# Tautologies and Contradictions

Learn about tautologies and contradictions that are fundamental concepts in mathematical reasoning.

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## Tautologies

A proposition that is always true is called a **tautology**. For example, consider the following compound proposition $p_1$:

$p_1 = q\lor \neg q.$

It is clear that independent of the truth value of $q$, $p_1$ is always true. Therefore, $p_1$ is a tautology.

For any logically equivalent propositions $q_1$ and $q_2$, the bi-implication $q_1 \Leftrightarrow q_2$ is a tautology.

### Examples

Let’s look at some examples.

Take two arbitrary propositions: $q_3$ and $q_4.$ We know,

- $\neg\left(q_3 \Leftrightarrow q_4\right)\equiv q_3 \oplus q_4.$

By using this equivalence, let’s make a tautology.

- $p_2 = \neg\left(q_3 \Leftrightarrow q_4\right)\Leftrightarrow q_3 \oplus q_4.$

Using the following truth table, let’s verify that $p_2$ is a tautology.

$\left(q_3,q_4\right)$ | $\neg\left(q_3 \Leftrightarrow q_4\right)$ | $q_3 \oplus q_4$ | $\neg\left(q_3 \Leftrightarrow q_4\right)\Leftrightarrow q_3 \oplus q_4$ |
---|---|---|---|

(T, T) | F | F | T |

(T, F) | T | T | T |

(F, T) | T | T | T |

(F, F) | F | F | T |

It is clear by the last column that no matter what the truth value of $q_3$ and $q_4$ is $p_2$ is always true.

Here’s another example:

Take,

- $p_3 = \left(q_3 \Rightarrow q_4\right)\lor\left(q_4 \Rightarrow q_3\right).$

The proposition $p_3$ is a tautology. Let’s verify it using the following truth table:

$\left(q_3,q_4\right)$ | $q_3 \Rightarrow q_4$ | $q_4 \Rightarrow q_3$ | $\left(q_3 \Rightarrow q_4\right)\lor\left(q_4 \Rightarrow q_3\right)$ |
---|---|---|---|

(T, T) | T | T | T |

(T, F) | F | T | T |

(F, T) | T | F | T |

(F, F) | T | T | T |

## Contradictions

A proposition that is always false is called a **contradiction**. For example, consider the following compound proposition $p_4$:

$p_4 = q \land \neg q.$

It is clear that independent of the truth value of $q$, $p_4$ is always false. Therefore, $p_4$ is a contradiction.

### Examples

Let’s see some examples.

For some arbitrary propositions $q_5$ and $q_6$, we make $p_5$ as follows:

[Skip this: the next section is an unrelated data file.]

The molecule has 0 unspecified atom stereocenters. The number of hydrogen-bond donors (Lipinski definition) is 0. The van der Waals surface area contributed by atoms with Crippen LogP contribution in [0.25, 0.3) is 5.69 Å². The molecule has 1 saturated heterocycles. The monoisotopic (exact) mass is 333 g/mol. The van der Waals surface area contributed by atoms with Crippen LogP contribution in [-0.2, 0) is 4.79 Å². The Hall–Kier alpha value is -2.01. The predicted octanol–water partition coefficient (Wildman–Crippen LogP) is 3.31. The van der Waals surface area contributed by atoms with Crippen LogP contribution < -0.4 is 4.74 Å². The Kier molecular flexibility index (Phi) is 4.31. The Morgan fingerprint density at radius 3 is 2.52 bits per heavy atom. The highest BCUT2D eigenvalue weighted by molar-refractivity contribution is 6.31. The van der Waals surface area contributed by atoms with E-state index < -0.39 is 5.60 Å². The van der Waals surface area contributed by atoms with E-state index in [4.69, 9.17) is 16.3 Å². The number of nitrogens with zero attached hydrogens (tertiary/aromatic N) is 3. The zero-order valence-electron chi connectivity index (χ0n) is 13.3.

- $p_5 = \left(q_5 \lor q_6\right) \land \left(q_5 \lor \neg q_6\right) \land \left(\neg q_5 \lor q_6\right)\land \left(\neg q_5 \lor \neg q_6\right).$

The proposition $p_5$ comprises four clauses connected with conjunction operation. If $q_5$ and $q_6$ are true, then the last clause of $p_5$ is false. If $q_5$ and $q_6$ both are false, then the first clause of $p_5$ is false. In the remaining two cases, either the second or third clause is false. For $p_5$ to be true, all of its four clauses should be true. Let’s look at the following truth table to verify that $p_5$ is a contradiction

$\left(q_5, q_6\right)$ | $\left(q_5\lor q_6\right)$ | $\left(q_5\lor \neg q_6\right)$ | $\left(\neg q_5\lor q_6\right)$ | $\left(\neg q_5\lor \neg q_6\right)$ | $p_5$ |
---|---|---|---|---|---|

(T,T) | T | T | T | F | F |

(T,F) | T | T | F | T | F |

(F,T) | T | F | T | T | F |

(F,F) | F | T | T | T | F |

It is evident from the truth table above that no matter what the truth value of $q_5$ and $q_6$ is, $p_5$ is false.

For any logically equivalent propositions $q_1$ and $q_2$, the bi-implication $q_1 \Leftrightarrow q_2$ is a tautology. If we take the negation of any tautology, it will become a contradiction. So, $\neg \left(q_1 \Leftrightarrow q_2\right)$ is a contradiction.

## Contingencies

A proposition that is neither a tautology nor a contradiction is called a **contingency**.
That means contingency is a typical proposition that, in some instances, is true and false in others.

### Examples

Let’s take a look at some examples.

Consider the following compound proposition $p_6$:

- $p_6 = \left(q_7 \land q_8\right)\lor \neg q_9.$

It is clear that the truth value of $p_6$ is dependent on the truth values of $q_7, q_8$, and $q_9$. It can be true if $q_9$ is false, and it can be false if $q_7$ is false and $q_9$ is true. Therefore, $p_6$ is a contingency.

Following is another example of contingency,

Consider:

- $p_7 = \left(q_7 \Rightarrow q_8\right) \land q_9.$

One more example of contingency is as follows.

Take:

- $p_8 = \left(\neg q_7 \oplus q_8\right)\lor\left(\neg q_8 \land q_9\right).$

Observe that $p_8$ is true if $q_7$ and $q_8$ are true. But $p_8$ is false, if $q_7$ is false and $q_8$ is true. Therefore, $p_8$ is a contingency.

Note that every proposition is a tautology, contradiction, or contingency. The following illustration shows this mutually exclusive classification of the propositions discussed in this lesson.

## Quiz

Test your understanding of tautologies and contradictions.

Select the right category for the following statement:

$\neg \left(p \lor q\right) \land \left(p \land \neg q\right).$

It is a tautology.

It is a contingency.

It is a contradiction.

It is not a proposition.